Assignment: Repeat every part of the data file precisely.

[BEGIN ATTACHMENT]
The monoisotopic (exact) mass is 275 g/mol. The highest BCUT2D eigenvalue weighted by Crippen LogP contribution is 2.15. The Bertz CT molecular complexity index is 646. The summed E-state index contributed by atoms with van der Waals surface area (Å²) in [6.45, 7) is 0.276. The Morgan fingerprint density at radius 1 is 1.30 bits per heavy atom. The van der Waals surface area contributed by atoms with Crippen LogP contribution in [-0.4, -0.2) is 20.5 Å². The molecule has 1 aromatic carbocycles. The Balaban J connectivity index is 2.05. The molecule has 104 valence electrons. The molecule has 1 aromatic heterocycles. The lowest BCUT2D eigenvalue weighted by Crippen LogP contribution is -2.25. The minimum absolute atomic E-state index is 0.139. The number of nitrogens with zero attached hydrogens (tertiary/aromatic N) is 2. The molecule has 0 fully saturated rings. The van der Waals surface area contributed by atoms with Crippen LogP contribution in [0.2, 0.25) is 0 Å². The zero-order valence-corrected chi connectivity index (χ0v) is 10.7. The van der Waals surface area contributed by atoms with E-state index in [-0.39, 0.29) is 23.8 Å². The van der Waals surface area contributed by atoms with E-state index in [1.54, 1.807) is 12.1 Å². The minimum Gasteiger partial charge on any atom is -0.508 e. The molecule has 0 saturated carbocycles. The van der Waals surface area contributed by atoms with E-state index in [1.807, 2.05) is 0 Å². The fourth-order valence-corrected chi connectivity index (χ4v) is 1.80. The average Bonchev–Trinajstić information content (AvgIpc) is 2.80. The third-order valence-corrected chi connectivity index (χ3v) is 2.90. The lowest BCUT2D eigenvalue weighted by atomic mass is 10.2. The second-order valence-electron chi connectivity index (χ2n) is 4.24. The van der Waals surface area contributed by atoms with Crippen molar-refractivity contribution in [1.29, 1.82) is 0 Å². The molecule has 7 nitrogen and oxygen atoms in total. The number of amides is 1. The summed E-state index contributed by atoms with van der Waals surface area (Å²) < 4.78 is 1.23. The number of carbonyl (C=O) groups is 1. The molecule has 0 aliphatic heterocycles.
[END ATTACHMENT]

The monoisotopic (exact) mass is 275 g/mol. The highest BCUT2D eigenvalue weighted by Crippen LogP contribution is 2.15. The Bertz CT molecular complexity index is 646. The summed E-state index contributed by atoms with van der Waals surface area (Å²) in [6.45, 7) is 0.276. The Morgan fingerprint density at radius 1 is 1.30 bits per heavy atom. The van der Waals surface area contributed by atoms with Crippen LogP contribution in [-0.4, -0.2) is 20.5 Å². The molecule has 1 aromatic carbocycles. The Balaban J connectivity index is 2.05. The molecule has 104 valence electrons. The molecule has 1 aromatic heterocycles. The lowest BCUT2D eigenvalue weighted by Crippen LogP contribution is -2.25. The minimum absolute atomic E-state index is 0.139. The number of nitrogens with zero attached hydrogens (tertiary/aromatic N) is 2. The molecule has 0 fully saturated rings. The van der Waals surface area contributed by atoms with Crippen LogP contribution in [0.2, 0.25) is 0 Å². The zero-order valence-corrected chi connectivity index (χ0v) is 10.7. The van der Waals surface area contributed by atoms with E-state index in [-0.39, 0.29) is 23.8 Å². The van der Waals surface area contributed by atoms with E-state index in [1.54, 1.807) is 12.1 Å². The minimum Gasteiger partial charge on any atom is -0.508 e. The molecule has 0 saturated carbocycles. The van der Waals surface area contributed by atoms with E-state index in [1.807, 2.05) is 0 Å². The fourth-order valence-corrected chi connectivity index (χ4v) is 1.80. The average Bonchev–Trinajstić information content (AvgIpc) is 2.80. The third-order valence-corrected chi connectivity index (χ3v) is 2.90. The lowest BCUT2D eigenvalue weighted by atomic mass is 10.2. The second-order valence-electron chi connectivity index (χ2n) is 4.24. The van der Waals surface area contributed by atoms with Crippen molar-refractivity contribution in [1.29, 1.82) is 0 Å². The molecule has 7 nitrogen and oxygen atoms in total. The number of amides is 1. The summed E-state index contributed by atoms with van der Waals surface area (Å²) < 4.78 is 1.23. The number of carbonyl (C=O) groups is 1. The molecule has 0 aliphatic heterocycles.